David John Ruggiero Award

This annual award, which carries a $500 prize, was established with the support of Guido Ruggiero, Professor of History, in memory of his brother, David John Ruggiero. 

Each spring, the Center invites faculty to submit nominations. Ph.D. graduates who have completed an outstanding dissertation in any humanities discipline may be nominated, regardless of the specific topic or timeframe covered.  Full details can be found in the Guidelines document below. 

Ruggiero Dissertation Award 2022 Guidelines


Anna Nelson Bennett (Department of History)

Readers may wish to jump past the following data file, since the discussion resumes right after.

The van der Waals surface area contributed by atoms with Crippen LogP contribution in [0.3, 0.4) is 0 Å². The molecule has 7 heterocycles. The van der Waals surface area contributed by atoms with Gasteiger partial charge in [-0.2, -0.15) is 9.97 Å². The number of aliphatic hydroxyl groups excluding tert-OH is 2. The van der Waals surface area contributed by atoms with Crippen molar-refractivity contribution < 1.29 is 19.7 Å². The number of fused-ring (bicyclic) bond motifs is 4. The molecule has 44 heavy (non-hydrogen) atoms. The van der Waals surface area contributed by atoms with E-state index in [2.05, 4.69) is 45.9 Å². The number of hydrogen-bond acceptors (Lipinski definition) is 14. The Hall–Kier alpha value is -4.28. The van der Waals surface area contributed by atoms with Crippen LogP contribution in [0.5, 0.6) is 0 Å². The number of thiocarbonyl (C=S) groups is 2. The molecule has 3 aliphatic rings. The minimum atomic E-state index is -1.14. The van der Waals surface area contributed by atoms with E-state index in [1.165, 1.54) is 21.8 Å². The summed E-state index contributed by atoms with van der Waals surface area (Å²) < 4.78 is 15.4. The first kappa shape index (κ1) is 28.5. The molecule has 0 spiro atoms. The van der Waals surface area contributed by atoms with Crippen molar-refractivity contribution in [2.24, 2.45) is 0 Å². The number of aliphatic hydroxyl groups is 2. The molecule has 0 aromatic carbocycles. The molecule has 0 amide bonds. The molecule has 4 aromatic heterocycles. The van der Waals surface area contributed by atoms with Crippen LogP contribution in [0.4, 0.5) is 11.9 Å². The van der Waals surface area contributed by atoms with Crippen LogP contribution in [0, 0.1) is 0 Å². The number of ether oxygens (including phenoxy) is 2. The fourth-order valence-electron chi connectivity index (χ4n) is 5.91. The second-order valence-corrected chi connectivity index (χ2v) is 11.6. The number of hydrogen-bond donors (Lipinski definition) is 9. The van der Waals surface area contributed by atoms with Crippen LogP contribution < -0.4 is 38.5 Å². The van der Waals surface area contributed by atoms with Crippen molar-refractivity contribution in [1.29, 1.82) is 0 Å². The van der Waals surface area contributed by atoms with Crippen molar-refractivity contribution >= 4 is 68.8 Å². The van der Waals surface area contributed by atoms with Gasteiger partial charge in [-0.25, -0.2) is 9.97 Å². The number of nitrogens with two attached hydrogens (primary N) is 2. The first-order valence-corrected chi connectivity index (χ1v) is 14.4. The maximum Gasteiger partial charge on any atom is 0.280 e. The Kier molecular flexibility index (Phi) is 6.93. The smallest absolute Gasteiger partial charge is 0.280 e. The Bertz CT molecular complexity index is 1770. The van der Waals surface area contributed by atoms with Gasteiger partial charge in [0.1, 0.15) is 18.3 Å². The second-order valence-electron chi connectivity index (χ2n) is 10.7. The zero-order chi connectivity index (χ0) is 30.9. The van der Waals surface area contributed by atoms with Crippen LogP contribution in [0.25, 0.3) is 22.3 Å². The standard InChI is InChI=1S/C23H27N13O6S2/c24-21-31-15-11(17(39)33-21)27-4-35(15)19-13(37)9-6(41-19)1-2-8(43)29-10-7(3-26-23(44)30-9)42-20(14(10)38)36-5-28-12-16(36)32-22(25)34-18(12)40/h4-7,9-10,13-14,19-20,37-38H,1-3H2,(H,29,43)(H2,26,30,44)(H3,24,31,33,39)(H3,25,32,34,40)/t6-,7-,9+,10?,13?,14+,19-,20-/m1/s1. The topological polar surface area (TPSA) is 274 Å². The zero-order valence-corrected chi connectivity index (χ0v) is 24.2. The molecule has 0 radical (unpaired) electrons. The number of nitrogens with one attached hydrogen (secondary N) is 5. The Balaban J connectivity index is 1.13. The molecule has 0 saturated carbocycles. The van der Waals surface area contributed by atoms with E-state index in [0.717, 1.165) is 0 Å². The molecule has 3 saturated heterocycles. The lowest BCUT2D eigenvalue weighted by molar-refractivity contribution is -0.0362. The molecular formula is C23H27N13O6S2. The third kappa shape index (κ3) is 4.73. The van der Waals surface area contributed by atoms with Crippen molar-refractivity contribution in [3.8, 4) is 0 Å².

The Ruggiero Prize Committee unanimously selected Anna Nelson Bennett’s “The Magic of Things: Matter, Spirit, and Power in Venice, 1580-1730” as the recipient of the 2021 David John Ruggiero Dissertation Award. According to the committee members, Dr. Bennett’s dissertation is an exhaustively researched and pristinely written examination of the material culture of magic during Venice’s “long” seventeenth century. Her innovative analysis of the object-based spiritual practice of lay-Venetians, and especially Venetian women, offers novel insights into the still-enchanted worlds occupied by her early-modern subjects, and makes a significant contribution to the already voluminous work done by previous scholars on magic and witchcraft during this period. Her dissertation, in the words of the professor nominating Bennet, “offers a significant reperiodization of the history of magic and witchcraft in Italy”—one which makes it clear that “the apparent decline of magic and witchcraft in late-seventeenth and early-eighteenth century Venice was just that: apparent.” Not only does “The Magic of Things,” to quote the nominating party again, “link up nicely with current historical reappraisals of the interlocking roles of magic, religion, superstition, and science in a putative age of reason,” but it also engages in compelling ways with cutting edge work in the fields of material culture, feminist theory, and urban studies, and should find a wide and appreciative audience among scholars throughout the humanities. Finally, the prize commitee noted that Dr. Bennett’s evocative storytelling, her carefully crafted prose, and her ability to crisply and effectively communicate complex ideas made “The Magic of Things” a pleasure to read throughout—something closer to what a reader might expect from a book manuscript than in a conventional dissertation. For these many strengths, it is a worthy recipient of the Ruggiero award and a valuable contribution to scholarship in the humanities.